Perdido 03

Perdido 03

Monday, June 7, 2010

Heading For Recession Again?

The data has been pretty disappointing lately.

Bad jobs report.

Disappointing housing report.

Lower GDP growth from the end of last year to the beginning of this year.

Tanking value of the Euro.

Slowing consumer spending.

Stories abound in the financial press this morning because of the disappointing data, asking the question: Are We Headed For A Double Dip Recession?

Barry at Big Picture thinks the following:

This is, historically speaking, normal. ECRI’s Lakshman Achuthan told Newsweek: “You always have a spurt in growth out of recession and then you throttle back. But we’d need to see a pronounced, pervasive, and persistent decline in the level of the leading indicators to start talking about recession risk.”

That “pronounced, pervasive, and persistent decline” is simply not present. Indeed, double dip recessions are actually rather rare. As Yale Professor Robert Shiller pointed out in a recent Sunday NYT article, “When inflation-adjusted G.D.P. has come out of a decline and posted three or four quarters of gains, it has never immediately begun to fall again — at least not since quarterly numbers began to be issued in 1947.”

And that is what we have had — a year of improving GDP. Following the initial surge in data off of the lows, we have entered a slowing phase of the recovery.

The key factor regarding all of this slowing data is that it is suggestive of an economy that will continue to expand, albeit at a slower pace. None of this data is highly aberrational, and none of it is consistent with past double dip recessions.

He says the calls for double dip recession are coming from the same economists who missed the mess the first time around and are now calling for fiscal austerity measures like cuts in government jobs and spending.

Barry also says doing that right now at a time when the economy is STILL vulnerable could actually send it into recession again. The time for balanced budgets and fiscal prudence is during an economic expansion, not the post recession period where the economy is just coming out a downturn.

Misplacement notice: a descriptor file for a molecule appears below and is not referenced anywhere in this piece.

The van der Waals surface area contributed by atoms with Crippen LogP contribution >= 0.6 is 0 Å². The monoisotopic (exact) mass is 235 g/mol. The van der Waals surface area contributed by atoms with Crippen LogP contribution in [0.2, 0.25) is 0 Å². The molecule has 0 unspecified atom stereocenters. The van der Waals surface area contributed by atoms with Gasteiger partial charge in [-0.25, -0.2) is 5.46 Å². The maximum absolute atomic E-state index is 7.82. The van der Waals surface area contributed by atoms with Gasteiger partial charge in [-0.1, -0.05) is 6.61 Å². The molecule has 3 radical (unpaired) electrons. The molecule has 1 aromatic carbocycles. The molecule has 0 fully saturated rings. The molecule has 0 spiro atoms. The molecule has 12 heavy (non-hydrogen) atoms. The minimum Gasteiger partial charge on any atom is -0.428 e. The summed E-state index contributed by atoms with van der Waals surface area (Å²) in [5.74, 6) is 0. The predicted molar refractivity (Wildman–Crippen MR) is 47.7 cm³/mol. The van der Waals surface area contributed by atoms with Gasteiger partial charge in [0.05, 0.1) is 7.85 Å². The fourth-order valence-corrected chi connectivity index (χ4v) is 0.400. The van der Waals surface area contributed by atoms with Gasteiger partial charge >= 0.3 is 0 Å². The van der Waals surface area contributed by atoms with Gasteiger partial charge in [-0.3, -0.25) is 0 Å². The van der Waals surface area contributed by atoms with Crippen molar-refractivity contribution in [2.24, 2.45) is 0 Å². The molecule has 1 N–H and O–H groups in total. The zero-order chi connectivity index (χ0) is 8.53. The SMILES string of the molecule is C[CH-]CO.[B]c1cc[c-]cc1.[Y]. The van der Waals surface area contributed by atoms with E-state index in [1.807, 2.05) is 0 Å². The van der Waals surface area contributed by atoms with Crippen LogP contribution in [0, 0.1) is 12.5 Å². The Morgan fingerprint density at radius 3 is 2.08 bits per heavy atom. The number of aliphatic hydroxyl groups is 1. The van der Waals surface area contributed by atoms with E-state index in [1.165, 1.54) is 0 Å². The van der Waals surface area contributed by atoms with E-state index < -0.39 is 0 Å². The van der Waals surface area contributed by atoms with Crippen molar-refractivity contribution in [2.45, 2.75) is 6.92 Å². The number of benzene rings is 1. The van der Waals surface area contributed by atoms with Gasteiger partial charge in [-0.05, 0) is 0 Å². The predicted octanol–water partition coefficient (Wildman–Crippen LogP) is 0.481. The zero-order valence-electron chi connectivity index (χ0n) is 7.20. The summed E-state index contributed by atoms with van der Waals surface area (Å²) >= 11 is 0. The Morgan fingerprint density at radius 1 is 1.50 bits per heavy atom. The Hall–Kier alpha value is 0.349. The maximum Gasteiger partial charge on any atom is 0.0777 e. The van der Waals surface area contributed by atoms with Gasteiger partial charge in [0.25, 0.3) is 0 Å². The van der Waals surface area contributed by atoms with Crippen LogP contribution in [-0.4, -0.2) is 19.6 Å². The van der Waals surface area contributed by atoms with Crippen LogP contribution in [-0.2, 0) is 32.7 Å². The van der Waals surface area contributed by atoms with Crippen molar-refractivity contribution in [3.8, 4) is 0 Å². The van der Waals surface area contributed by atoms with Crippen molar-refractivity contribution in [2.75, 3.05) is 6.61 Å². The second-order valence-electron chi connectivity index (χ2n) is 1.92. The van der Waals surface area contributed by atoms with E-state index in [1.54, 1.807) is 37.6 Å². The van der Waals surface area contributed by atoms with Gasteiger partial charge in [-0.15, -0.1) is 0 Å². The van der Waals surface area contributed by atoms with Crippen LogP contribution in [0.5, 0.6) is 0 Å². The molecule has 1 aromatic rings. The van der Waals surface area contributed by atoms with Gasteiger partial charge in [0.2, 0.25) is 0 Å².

Unfortunately the deficit hawks are winning the argument on policy.

That's why the teacher bill in the Senate that would have provided billions to keep teachers from being laid off so far has not passed.

Once again, the idiots who caused the financial mess in the first place are creating more problems and hurting middle and working class people in the process.

4 comments:

  1. RBE don't be surprised if the bill "miraculously" passes later in the summer.

    By then teachers will already have been laid off, so there would be no obligation for school districts to hire back those that gave them trouble.

    Instead, they can save money and weaken unions by hiring "two years and out" Teach for America people.

    ReplyDelete
  2. Michael FiorilloJune 7, 2010 at 7:39 PM

    Many people thought that the Depression was "over" in 1931, with the economy having partially recovered from the initial effects of the '29 crash. But then there were a series of sovereign debt crises, starting with bank failures in Austria, which accelerated a steeper decline, and wiped out the recoveries made by the stock markets. it was at that point that the Dow went into a free fall that resulted in it losing 90% of its 1929 valuation.

    Some folks on blogs such as Naked Capitalism have suggested that's what we're seeing now with the crisis in Greece, Spain Portugal, Hungary, etc. If so, then there'll be that much more crisis for Obama/Duncan/Bloomberg, etc to take advantage of, on the backs of you-know-who.

    ReplyDelete
  3. Let's pray this is not the case, but it could be. Minimally, this is The Mother of All Recessions if this is a recession at all.

    I have a book that details what our government officials said to the public during the first few years of The Depression, and they were in the business of soothing the public. They constantly lied to the public. I don't think our current "leaders" are any different. In fact, if you trace back Paulsen's and Bernake's comments every time before a major bust in the economy, you'll find that the opposite usually happens.

    ReplyDelete